It is therefore a concern that according to Rachel’s notes that on the day of her discharge she was supplied with 14 days of medication. This was described in evidence as ‘standard practice’.
That said, some consideration appears to have been given to the quantity of some medication issued, as on closer inspection of the notes it was identified that specifically in relation to Tramadol Rachel had been prescribed this for only a 7-day period.
However, there was no clear record within the notes if her other medication had actually been issued in 7 or 14 days amounts.
Such confusion over the actual quantities of medication Issued and the apparent issuing of 14 days supply of medicines to a patient who is known to have previously stockpiled medication, with a View to self-harm, is of obvious concern.
Also of concern was evidence given by a senior consultant that there is no automated notification to a patient’s GP of the type and amounts of prescription medicines issued to a patient upon discharge from Woodlands. Obviously, it is crucial that this information is readily available to a GP in all cases, to ensure that the over­ prescription of medicines lo a recently discharged patient does not occur. Evidence was heard that in order for Woodlands to notify a GP it is necessary  for a staff member to e-mail the relevant practice, providing details of the prescriptions that had been made. This Information would then have to be subsequently included in the patient’s local record before it was available to the treating GP. Obviously and system requiring such physical human input can be prone to failure and in the consultant’s own words it was a recognised ‘point of weakness in the system’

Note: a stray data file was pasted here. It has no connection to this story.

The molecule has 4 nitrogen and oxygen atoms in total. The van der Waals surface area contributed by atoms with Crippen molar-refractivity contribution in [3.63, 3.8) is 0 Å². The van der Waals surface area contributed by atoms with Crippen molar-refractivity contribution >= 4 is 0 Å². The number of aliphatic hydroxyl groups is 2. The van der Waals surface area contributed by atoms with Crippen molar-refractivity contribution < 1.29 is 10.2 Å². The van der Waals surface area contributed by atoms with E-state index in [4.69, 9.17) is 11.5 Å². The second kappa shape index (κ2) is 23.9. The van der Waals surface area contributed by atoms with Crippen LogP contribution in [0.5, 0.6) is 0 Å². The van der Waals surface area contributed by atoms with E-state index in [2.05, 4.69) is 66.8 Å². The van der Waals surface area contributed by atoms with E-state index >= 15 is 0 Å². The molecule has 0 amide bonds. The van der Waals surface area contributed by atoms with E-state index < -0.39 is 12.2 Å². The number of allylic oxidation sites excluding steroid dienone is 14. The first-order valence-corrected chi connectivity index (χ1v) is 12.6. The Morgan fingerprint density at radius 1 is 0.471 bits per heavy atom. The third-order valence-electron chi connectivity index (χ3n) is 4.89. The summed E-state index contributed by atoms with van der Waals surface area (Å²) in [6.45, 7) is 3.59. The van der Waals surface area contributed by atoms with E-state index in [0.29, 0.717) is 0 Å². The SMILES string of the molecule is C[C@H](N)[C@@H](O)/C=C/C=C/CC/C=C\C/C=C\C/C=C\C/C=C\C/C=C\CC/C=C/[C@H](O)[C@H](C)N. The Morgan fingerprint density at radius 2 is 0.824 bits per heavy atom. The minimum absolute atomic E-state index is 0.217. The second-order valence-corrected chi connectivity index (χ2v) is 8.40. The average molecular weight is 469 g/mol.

Secondly, it was a known that the arrival of disappointing news regarding her pain management treatment was a clear stressor to Rachel and that such news significantly increased her sense of hopelessness.